Reading: Six days later, Jesus took with him Peter and James and his brother John and led them up a high mountain, by themselves. And he was transfigured before them, and his face shone like the sun, and his clothes became dazzling white. Suddenly there appeared to them Moses and Elijah, talking with him. Then Peter said to Jesus, ‘Lord, it is good for us to be here; if you wish, I will make three dwellings here, one for you, one for Moses, and one for Elijah.’ While he was still speaking, suddenly a bright cloud overshadowed them, and from the cloud a voice said, ‘This is my Son, the Beloved; with him I am well pleased; listen to him!’ When the disciples heard this, they fell to the ground and were overcome by fear. But Jesus came and touched them, saying, ‘Get up and do not be afraid.’ And when they looked up, they saw no one except Jesus himself alone.
As they were coming down the mountain, Jesus ordered them, 'Tell no one about the vision until after the Son of Man has been raised from the dead.'
- Matthew 17:1-9
Reflection: We find this scripture right after Jesus has told the disciples of his impending death and resurrection, and when Peter begs Jesus that God must forbid this from happening. More often than not we interpret Peter's response to the Transfiguration as if he is simply trying to hold on to Jesus and keep him for himself. However, if we read it as a response to what Jesus has just told Peter and the disciples, we have to wonder if perhaps Peter is trying to prevent Jesus from experiencing his death and resurrection. Certainly he is still reeling from hearing that news, and still begging God to prevent it from happening.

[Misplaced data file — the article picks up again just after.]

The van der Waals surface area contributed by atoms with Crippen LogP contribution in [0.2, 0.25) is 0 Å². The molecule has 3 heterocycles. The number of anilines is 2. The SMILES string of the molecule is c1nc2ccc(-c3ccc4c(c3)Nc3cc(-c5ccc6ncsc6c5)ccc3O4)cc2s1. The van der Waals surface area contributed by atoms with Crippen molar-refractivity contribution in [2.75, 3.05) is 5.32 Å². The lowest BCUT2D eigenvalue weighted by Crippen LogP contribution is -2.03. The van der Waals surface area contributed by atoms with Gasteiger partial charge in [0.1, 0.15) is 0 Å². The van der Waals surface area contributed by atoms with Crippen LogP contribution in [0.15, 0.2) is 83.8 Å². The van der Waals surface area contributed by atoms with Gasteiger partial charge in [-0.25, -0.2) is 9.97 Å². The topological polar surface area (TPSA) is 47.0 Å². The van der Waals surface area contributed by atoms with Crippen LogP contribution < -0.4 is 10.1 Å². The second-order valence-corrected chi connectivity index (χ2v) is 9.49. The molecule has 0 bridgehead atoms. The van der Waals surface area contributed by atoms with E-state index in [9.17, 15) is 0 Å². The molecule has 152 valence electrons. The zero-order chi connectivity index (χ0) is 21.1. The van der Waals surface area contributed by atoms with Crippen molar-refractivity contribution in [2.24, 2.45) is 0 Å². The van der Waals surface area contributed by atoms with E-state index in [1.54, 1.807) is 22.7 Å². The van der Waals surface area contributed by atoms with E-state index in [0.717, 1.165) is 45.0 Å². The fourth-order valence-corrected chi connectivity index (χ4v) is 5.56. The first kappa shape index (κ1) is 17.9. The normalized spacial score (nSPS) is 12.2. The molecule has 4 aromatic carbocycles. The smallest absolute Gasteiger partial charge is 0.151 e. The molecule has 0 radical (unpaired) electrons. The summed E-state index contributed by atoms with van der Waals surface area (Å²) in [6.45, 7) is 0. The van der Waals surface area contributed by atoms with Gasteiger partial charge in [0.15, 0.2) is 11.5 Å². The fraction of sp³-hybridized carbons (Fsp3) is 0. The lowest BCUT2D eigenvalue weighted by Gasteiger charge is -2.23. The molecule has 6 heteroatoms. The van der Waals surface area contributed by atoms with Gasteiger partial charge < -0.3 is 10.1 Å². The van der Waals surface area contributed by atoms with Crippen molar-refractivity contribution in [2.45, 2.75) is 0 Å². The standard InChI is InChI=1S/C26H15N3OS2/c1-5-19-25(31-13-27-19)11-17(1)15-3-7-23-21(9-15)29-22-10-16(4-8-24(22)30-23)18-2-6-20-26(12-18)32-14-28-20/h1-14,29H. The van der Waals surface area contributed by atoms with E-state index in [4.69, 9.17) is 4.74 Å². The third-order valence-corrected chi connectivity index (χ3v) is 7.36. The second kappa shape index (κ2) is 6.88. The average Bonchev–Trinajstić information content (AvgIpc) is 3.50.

There is nothing we, nor Peter an do to change the fate of Jesus. We know the story all too well, but the question is: Will respond to Jesus' news like Peter and try to prevent all kinds of suffering and pain, or will we risk the price of weeping and suffering, celebration and surprise when life is somehow redeemed? Come this Sunday as we look at how Jesus has been preparing us for suffering and sadness for quite a while, and how he helps prepare us for this Lenten season to be ended with Easter as we focus this week on the Transfiguration. We welcome all!